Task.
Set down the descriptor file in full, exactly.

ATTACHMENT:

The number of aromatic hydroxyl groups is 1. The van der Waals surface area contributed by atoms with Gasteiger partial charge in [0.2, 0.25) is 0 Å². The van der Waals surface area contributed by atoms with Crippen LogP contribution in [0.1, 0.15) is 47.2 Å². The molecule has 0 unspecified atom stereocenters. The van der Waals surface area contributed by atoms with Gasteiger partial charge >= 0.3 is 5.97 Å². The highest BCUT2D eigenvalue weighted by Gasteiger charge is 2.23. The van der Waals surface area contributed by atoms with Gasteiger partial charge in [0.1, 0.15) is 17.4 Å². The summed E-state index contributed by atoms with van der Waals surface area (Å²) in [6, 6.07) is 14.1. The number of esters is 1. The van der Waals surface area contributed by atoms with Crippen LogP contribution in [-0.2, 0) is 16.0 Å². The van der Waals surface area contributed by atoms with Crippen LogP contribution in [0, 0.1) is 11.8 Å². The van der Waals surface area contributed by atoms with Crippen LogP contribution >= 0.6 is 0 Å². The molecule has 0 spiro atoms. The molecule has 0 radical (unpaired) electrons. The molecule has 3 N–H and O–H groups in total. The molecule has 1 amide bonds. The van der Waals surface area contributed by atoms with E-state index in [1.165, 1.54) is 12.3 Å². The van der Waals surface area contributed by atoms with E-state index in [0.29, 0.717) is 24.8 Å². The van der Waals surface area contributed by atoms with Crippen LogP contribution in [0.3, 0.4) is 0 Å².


The number of aromatic hydroxyl groups is 1. The van der Waals surface area contributed by atoms with Gasteiger partial charge in [0.2, 0.25) is 0 Å². The van der Waals surface area contributed by atoms with Crippen LogP contribution in [0.1, 0.15) is 47.2 Å². The molecule has 0 unspecified atom stereocenters. The van der Waals surface area contributed by atoms with Gasteiger partial charge >= 0.3 is 5.97 Å². The highest BCUT2D eigenvalue weighted by Gasteiger charge is 2.23. The van der Waals surface area contributed by atoms with Gasteiger partial charge in [0.1, 0.15) is 17.4 Å². The summed E-state index contributed by atoms with van der Waals surface area (Å²) in [6, 6.07) is 14.1. The number of esters is 1. The van der Waals surface area contributed by atoms with Crippen LogP contribution in [-0.2, 0) is 16.0 Å². The van der Waals surface area contributed by atoms with Crippen LogP contribution in [0, 0.1) is 11.8 Å². The van der Waals surface area contributed by atoms with Crippen LogP contribution >= 0.6 is 0 Å². The molecule has 0 spiro atoms. The molecule has 0 radical (unpaired) electrons. The molecule has 3 N–H and O–H groups in total. The molecule has 1 amide bonds. The van der Waals surface area contributed by atoms with E-state index in [1.165, 1.54) is 12.3 Å². The van der Waals surface area contributed by atoms with E-state index in [0.29, 0.717) is 24.8 Å². The van der Waals surface area contributed by atoms with Crippen LogP contribution in [0.3, 0.4) is 0 Å².